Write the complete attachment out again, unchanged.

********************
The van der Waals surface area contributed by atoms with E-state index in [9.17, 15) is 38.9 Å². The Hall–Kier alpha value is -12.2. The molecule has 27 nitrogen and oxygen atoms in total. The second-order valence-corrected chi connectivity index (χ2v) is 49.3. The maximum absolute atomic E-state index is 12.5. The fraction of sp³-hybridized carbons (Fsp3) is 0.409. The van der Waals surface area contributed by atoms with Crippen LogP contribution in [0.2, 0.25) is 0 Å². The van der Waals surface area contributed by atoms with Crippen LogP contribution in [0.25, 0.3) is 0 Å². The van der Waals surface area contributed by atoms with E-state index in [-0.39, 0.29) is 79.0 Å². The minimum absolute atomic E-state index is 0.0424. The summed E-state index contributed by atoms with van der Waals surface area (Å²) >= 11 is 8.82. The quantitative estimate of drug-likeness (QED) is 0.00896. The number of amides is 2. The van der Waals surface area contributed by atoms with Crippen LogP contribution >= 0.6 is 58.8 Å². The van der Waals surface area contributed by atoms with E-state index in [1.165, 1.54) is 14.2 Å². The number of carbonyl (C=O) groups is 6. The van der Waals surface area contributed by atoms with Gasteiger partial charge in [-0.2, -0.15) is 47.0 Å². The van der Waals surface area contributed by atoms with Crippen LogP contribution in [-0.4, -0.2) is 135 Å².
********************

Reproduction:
The van der Waals surface area contributed by atoms with E-state index in [9.17, 15) is 38.9 Å². The Hall–Kier alpha value is -12.2. The molecule has 27 nitrogen and oxygen atoms in total. The second-order valence-corrected chi connectivity index (χ2v) is 49.3. The maximum absolute atomic E-state index is 12.5. The fraction of sp³-hybridized carbons (Fsp3) is 0.409. The van der Waals surface area contributed by atoms with Crippen LogP contribution in [0.2, 0.25) is 0 Å². The van der Waals surface area contributed by atoms with Crippen LogP contribution in [0.25, 0.3) is 0 Å². The van der Waals surface area contributed by atoms with E-state index in [-0.39, 0.29) is 79.0 Å². The minimum absolute atomic E-state index is 0.0424. The summed E-state index contributed by atoms with van der Waals surface area (Å²) >= 11 is 8.82. The quantitative estimate of drug-likeness (QED) is 0.00896. The number of amides is 2. The van der Waals surface area contributed by atoms with Crippen LogP contribution >= 0.6 is 58.8 Å². The van der Waals surface area contributed by atoms with E-state index in [1.165, 1.54) is 14.2 Å². The number of carbonyl (C=O) groups is 6. The van der Waals surface area contributed by atoms with Gasteiger partial charge in [-0.2, -0.15) is 47.0 Å². The van der Waals surface area contributed by atoms with Crippen LogP contribution in [-0.4, -0.2) is 135 Å².